Achieving Co-Consciousness: Trauma Work


Most people would agree that working through the traumatic memories of abuse and neglect is one of the main pathways that lead to co-consciousness. However, trauma work does not stop once a memory has been shared with the therapist and its meaning has been interpreted in a new way. Trauma work also means to restore self-capacities that were arrested or did not develop. Take for example a memory that led to the part holding it coming to the conclusion “You can’t trust people” and acts accordingly.

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Achieving Co-Consciousness: Healing Narcissistic Self-Parts


In general I have a great aversion against labels – certainly against psychiatric labels that put a person into a defined box. Labels often have a stigma attached to the, for example DID, borderline, bipolar, or narcissistic. I am going to use narcissistic self parts here because if anyone wants to read up on this particular point, you can go on a google search and find plenty of information out there.

Narcissistic wounding, like other emotional wounding, often occurs early on in childhood. These wounds usually affect a person’s behaviour and personality throughout her/his life unless healing of these wounds is taking place.

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Achieving Co-Consciousness: Self-Acceptance-And-Love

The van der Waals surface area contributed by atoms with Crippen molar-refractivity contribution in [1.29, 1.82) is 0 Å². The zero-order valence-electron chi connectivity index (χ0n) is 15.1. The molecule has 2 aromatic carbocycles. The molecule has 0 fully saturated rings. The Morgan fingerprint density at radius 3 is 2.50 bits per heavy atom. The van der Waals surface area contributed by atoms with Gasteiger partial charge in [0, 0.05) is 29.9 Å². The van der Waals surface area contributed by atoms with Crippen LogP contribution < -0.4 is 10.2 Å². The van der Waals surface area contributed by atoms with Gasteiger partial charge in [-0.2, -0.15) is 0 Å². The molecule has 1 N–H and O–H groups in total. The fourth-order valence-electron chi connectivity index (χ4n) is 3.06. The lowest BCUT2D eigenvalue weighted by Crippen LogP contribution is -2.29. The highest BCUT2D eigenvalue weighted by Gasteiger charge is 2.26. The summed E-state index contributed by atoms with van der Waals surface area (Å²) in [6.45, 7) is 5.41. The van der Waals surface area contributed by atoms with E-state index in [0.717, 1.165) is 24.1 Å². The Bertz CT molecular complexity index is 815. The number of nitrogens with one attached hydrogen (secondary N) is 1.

On the first glance people may ask “What has co-consciousness to do with loving yourself and accepting all the different parts of you?” My answer to that is “Everything!”

If there is a part of you that you dislike, are afraid of, or even feel disgust for, you will stay away from that part ‘full stop’. If co-consciousness means to know to a large extend what other parts know, feel what they feel, and be able to act as they act, staying away from a part of you will increase the walls that divide you and prevent co-consciousness, not decrease them.

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Achieving Co-Consciousness


When a multiple notices that s/he is starting to remember and feel things s/he hadn’t before, things normally felt and remembered by another part of her, a very important milestone of recovery has been achieved.

A great deal of self-acceptance, learning to tolerate distress, and working on hard to hold memories will have occurred when a Multiple has gained co-consciousness. It’s a great achievement given that DID is all about having experiences that are too hard to hold in one place and therefore being ‘stored’ in the corners of one’s mind that are fiercely protected from access. A bit like Fort Knox, you just can’t leisurely stroll in there.

So, how is co-consciousness achieved, and how can a Multiple be helped or help her/himself in that process? That’s a great question I have been asked a few days ago. I wished it would be a simple one to answer. But it’s not! Well, what did I expect, if it were simple people would do it at the drop of their hat and not wait for a therapist to come along to enlighten them.

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